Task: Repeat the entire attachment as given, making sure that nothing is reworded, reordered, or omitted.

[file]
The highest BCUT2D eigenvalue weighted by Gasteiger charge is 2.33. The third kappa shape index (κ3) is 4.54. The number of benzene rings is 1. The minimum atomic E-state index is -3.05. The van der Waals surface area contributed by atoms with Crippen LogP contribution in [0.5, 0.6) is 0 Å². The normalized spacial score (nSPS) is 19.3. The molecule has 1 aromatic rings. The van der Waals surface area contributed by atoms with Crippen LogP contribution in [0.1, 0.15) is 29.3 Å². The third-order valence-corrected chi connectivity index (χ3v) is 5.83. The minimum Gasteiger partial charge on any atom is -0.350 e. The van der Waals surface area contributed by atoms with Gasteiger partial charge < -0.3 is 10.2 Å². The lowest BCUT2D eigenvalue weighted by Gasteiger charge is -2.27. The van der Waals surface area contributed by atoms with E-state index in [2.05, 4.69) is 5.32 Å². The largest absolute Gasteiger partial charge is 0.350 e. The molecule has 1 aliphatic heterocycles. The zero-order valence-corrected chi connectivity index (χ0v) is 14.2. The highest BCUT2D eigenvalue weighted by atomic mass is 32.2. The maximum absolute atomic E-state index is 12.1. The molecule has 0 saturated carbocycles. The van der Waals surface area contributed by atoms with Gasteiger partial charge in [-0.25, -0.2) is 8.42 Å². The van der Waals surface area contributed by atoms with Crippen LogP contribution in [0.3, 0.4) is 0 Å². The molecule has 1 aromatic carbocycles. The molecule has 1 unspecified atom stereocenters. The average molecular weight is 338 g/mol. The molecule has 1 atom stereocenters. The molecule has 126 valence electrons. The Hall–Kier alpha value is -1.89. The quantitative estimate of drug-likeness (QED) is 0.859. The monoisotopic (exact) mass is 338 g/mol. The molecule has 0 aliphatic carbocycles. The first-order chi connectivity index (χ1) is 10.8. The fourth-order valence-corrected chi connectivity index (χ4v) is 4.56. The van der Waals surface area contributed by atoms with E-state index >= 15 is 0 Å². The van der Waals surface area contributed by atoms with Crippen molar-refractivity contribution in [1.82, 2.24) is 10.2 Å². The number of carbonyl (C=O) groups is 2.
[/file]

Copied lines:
The highest BCUT2D eigenvalue weighted by Gasteiger charge is 2.33. The third kappa shape index (κ3) is 4.54. The number of benzene rings is 1. The minimum atomic E-state index is -3.05. The van der Waals surface area contributed by atoms with Crippen LogP contribution in [0.5, 0.6) is 0 Å². The normalized spacial score (nSPS) is 19.3. The molecule has 1 aromatic rings. The van der Waals surface area contributed by atoms with Crippen LogP contribution in [0.1, 0.15) is 29.3 Å². The third-order valence-corrected chi connectivity index (χ3v) is 5.83. The minimum Gasteiger partial charge on any atom is -0.350 e. The van der Waals surface area contributed by atoms with Gasteiger partial charge < -0.3 is 10.2 Å². The lowest BCUT2D eigenvalue weighted by Gasteiger charge is -2.27. The van der Waals surface area contributed by atoms with E-state index in [2.05, 4.69) is 5.32 Å². The largest absolute Gasteiger partial charge is 0.350 e. The molecule has 1 aliphatic heterocycles. The zero-order valence-corrected chi connectivity index (χ0v) is 14.2. The highest BCUT2D eigenvalue weighted by atomic mass is 32.2. The maximum absolute atomic E-state index is 12.1. The molecule has 0 saturated carbocycles. The van der Waals surface area contributed by atoms with Gasteiger partial charge in [-0.25, -0.2) is 8.42 Å². The van der Waals surface area contributed by atoms with Crippen LogP contribution in [0.3, 0.4) is 0 Å². The molecule has 1 aromatic carbocycles. The molecule has 1 unspecified atom stereocenters. The average molecular weight is 338 g/mol. The molecule has 1 atom stereocenters. The molecule has 126 valence electrons. The Hall–Kier alpha value is -1.89. The quantitative estimate of drug-likeness (QED) is 0.859. The monoisotopic (exact) mass is 338 g/mol. The molecule has 0 aliphatic carbocycles. The first-order chi connectivity index (χ1) is 10.8. The fourth-order valence-corrected chi connectivity index (χ4v) is 4.56. The van der Waals surface area contributed by atoms with E-state index >= 15 is 0 Å². The van der Waals surface area contributed by atoms with Crippen molar-refractivity contribution in [1.82, 2.24) is 10.2 Å². The number of carbonyl (C=O) groups is 2.